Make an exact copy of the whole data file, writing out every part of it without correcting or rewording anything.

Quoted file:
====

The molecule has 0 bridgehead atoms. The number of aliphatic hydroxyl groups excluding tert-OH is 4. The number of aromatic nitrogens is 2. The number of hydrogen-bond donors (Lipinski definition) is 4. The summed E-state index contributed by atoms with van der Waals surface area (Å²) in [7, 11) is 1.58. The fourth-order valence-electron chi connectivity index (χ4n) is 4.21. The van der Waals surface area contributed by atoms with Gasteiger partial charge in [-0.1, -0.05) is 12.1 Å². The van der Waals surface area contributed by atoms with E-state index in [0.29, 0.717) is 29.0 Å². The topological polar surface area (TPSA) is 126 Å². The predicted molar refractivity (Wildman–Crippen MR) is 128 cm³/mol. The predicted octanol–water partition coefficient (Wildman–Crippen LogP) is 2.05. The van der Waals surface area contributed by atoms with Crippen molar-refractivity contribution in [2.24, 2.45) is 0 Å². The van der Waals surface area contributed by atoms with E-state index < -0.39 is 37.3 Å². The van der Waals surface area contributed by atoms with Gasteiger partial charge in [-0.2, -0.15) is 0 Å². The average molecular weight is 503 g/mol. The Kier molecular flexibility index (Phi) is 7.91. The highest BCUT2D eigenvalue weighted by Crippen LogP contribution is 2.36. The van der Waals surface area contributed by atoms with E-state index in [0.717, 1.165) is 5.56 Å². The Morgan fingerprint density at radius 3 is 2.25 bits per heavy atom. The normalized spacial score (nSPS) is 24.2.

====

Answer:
The molecule has 0 bridgehead atoms. The number of aliphatic hydroxyl groups excluding tert-OH is 4. The number of aromatic nitrogens is 2. The number of hydrogen-bond donors (Lipinski definition) is 4. The summed E-state index contributed by atoms with van der Waals surface area (Å²) in [7, 11) is 1.58. The fourth-order valence-electron chi connectivity index (χ4n) is 4.21. The van der Waals surface area contributed by atoms with Gasteiger partial charge in [-0.1, -0.05) is 12.1 Å². The van der Waals surface area contributed by atoms with E-state index in [0.29, 0.717) is 29.0 Å². The topological polar surface area (TPSA) is 126 Å². The predicted molar refractivity (Wildman–Crippen MR) is 128 cm³/mol. The predicted octanol–water partition coefficient (Wildman–Crippen LogP) is 2.05. The van der Waals surface area contributed by atoms with Crippen molar-refractivity contribution in [2.24, 2.45) is 0 Å². The van der Waals surface area contributed by atoms with E-state index < -0.39 is 37.3 Å². The van der Waals surface area contributed by atoms with Gasteiger partial charge in [-0.2, -0.15) is 0 Å². The average molecular weight is 503 g/mol. The Kier molecular flexibility index (Phi) is 7.91. The highest BCUT2D eigenvalue weighted by Crippen LogP contribution is 2.36. The van der Waals surface area contributed by atoms with E-state index in [0.717, 1.165) is 5.56 Å². The Morgan fingerprint density at radius 3 is 2.25 bits per heavy atom. The normalized spacial score (nSPS) is 24.2.